Liaoning Quarantine Measures Aren’t Containing Bird Flu


2005.11.09
Share on WhatsApp
Share on WhatsApp

ChinaBirdFlu200.jpg
Nov. 7, 2005: Chinese health workers paste the quarantine seal on disinfected poultry cages at a market in Beijing. Photo: AFP

HONG KONG—While China’s official media broadcast round-the-clock footage of white-clad health officials handling dead and burning chickens, farmers on the ground in the hard-hit northwest of the country have cast doubts on the ability of official teams to contain the outbreak.

One farmer from Heishan county, where six million chickens were slaughtered within a three-km radius of last week’s outbreak, said many residents had sold off chickens—including those that appeared sick—to other farmers in the region before the official slaughter began.

“There are quite a few people who have sold off all their chickens to people from nearby,” the farmer, from Gangcai village, told RFA’s Mandarin service.

Residents see holes in system

“They’re afraid that the government will come and slaughter them all...Some even sell off birds when they’ve already spotted a problem. Probably 80,000 to 100,000 birds have been sold off.”

There are quite a few people who have sold off all their chickens to people from nearby,

“Yesterday, they were being sold off to all sorts of places. This has been going on for more than 10 days now,” he added.

Meanwhile, a resident of Daban township 52 kms from Heishan said she believed the outbreak in her area had been transmitted by the vehicles of quarantine teams passing through her neighborhood on their way to control the Heishan outbreak.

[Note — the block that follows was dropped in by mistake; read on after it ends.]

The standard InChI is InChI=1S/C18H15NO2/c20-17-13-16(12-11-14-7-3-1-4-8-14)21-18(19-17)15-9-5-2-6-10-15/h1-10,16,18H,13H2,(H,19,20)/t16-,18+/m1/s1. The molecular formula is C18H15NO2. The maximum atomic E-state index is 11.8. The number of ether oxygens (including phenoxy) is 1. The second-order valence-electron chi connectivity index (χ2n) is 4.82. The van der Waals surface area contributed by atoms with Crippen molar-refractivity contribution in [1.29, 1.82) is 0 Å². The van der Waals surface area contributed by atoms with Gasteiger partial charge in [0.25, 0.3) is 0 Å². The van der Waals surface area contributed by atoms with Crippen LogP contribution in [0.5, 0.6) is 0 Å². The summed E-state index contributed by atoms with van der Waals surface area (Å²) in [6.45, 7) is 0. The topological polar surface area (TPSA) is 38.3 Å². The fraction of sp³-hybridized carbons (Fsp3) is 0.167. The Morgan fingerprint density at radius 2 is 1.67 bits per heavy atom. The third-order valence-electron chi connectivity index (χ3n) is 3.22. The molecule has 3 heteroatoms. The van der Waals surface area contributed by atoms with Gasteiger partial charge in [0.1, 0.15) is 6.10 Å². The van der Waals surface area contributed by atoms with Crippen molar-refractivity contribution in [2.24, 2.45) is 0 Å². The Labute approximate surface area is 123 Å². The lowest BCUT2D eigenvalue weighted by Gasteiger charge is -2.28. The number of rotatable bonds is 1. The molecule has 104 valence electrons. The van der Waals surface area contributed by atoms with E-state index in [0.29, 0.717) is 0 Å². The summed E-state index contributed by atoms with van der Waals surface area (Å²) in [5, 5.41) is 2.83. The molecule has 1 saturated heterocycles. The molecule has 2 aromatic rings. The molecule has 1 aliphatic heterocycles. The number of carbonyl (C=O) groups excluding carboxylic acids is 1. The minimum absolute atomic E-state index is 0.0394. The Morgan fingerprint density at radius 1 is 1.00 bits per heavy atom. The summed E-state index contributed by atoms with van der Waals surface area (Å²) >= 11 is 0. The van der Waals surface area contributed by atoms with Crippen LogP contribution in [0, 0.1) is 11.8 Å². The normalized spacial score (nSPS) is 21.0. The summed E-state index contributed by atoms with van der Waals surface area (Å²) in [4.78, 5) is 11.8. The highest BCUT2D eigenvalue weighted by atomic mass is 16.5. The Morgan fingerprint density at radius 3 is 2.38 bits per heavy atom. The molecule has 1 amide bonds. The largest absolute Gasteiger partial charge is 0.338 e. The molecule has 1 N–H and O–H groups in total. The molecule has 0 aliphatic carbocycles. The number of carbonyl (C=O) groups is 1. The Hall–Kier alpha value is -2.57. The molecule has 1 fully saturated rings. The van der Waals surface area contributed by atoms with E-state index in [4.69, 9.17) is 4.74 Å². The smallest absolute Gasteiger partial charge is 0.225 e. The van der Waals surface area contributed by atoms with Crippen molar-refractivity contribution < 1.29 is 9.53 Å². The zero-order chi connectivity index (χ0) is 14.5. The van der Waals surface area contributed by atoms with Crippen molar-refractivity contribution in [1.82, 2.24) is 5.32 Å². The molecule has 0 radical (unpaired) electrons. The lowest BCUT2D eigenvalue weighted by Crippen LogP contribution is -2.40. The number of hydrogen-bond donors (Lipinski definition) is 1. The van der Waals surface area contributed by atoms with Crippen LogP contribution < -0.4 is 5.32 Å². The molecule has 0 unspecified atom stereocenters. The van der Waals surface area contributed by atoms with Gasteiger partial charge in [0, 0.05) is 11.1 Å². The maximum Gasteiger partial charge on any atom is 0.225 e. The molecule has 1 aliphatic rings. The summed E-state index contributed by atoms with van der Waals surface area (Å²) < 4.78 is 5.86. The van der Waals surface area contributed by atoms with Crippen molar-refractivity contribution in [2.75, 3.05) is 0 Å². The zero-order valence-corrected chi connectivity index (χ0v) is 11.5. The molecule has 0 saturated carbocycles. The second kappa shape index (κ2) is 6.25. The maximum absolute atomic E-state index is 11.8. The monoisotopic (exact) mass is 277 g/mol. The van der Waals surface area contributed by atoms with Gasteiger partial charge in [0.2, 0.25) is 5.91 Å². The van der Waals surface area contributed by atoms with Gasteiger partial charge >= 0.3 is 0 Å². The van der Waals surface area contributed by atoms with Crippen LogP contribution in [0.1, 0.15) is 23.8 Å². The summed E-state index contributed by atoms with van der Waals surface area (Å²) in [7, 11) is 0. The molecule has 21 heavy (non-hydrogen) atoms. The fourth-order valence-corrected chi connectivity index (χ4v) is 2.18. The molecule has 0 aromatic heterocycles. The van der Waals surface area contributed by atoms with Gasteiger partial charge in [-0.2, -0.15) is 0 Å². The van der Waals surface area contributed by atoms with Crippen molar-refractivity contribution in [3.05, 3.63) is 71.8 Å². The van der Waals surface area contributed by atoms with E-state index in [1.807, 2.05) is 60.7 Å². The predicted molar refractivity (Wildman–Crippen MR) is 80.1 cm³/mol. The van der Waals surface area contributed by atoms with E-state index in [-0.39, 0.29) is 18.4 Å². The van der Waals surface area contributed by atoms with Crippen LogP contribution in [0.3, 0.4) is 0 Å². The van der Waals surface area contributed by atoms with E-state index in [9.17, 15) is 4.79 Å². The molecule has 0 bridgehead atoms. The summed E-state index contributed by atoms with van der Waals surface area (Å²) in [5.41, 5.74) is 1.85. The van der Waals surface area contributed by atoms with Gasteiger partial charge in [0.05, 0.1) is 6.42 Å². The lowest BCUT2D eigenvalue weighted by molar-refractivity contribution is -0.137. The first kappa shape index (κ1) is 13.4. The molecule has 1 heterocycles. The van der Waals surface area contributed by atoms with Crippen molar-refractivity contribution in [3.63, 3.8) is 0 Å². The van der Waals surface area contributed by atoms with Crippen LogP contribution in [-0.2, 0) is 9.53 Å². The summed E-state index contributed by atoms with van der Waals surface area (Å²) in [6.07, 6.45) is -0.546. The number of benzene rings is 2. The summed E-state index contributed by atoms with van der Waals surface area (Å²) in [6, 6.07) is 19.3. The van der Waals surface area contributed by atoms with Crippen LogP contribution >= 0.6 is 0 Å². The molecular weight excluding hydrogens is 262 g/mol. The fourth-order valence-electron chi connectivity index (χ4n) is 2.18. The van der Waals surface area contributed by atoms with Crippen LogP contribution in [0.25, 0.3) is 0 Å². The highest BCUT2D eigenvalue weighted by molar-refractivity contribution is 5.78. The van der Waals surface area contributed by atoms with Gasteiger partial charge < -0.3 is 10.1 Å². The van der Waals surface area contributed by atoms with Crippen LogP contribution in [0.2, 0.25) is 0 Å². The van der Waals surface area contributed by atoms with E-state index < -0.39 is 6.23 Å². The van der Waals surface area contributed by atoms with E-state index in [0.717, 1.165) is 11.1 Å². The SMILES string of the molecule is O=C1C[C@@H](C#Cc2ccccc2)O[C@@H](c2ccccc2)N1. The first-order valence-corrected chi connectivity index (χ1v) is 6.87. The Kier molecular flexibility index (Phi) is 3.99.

“I think it’s being spread by the work teams, by their vehicles, and the people traveling to and fro,” the woman said. “Nowadays transportation is so developed, it can spread easily in all four directions. Any vehicles traveling [there] have to go past here, and it was there that the infection started.”

Official comment on management of the outbreak has been mixed, with China’s Agriculture Minister Du Qingling acknowledging that the situation in Liaoning “is still serious.”

Vaccines no longer effective

Two weeks after poultry started dying of bird flu, “efforts to wipe out the disease have been very difficult and the prevention work is arduous,” Du told the China News Service.

Du blamed producers of low-quality vaccines being sold in Liaoning, saying they could ruin government efforts to eradicate the H5N1 bird flu virus. “The use of fake and shoddy vaccines will result in a disaster,” he said.

“If the vaccines are not up to standard, then immunization to the virus will not be uniform or effective. This could bring huge losses,” he said.

The Gangcai poultry farmer said the mass selloffs of poultry to escape the slaughter program had in part resulted from the fact that vaccines that had worked in previous years were no longer effective.

“It was all right in previous years because when we saw that some birds had become infected, we would just give them some medicine. Now it doesn’t work any more...You can’t totally stifle ordinary people who make their living out of selling chickens. If they can find a buyer, then they have to sell, don’t they?”

Anger at compensation deal

It was all right in previous years because when we saw that some birds had become infected, we would just give them some medicine. Now it doesn’t work any more...You can’t totally stifle ordinary people who make their living out of selling chickens. If they can find a buyer, then they have to sell, don’t they?

Local officials contacted by RFA’s Mandarin service either hung up immediately or gave short, limited answers. “No, there haven’t,” a Heishan county official said when asked if any human infection had been reported, declining to comment further.

Meanwhile, experts say that inadequate compensation for slaughtered chickens could lead to non-compliance with government attempts to control the spread of the disease.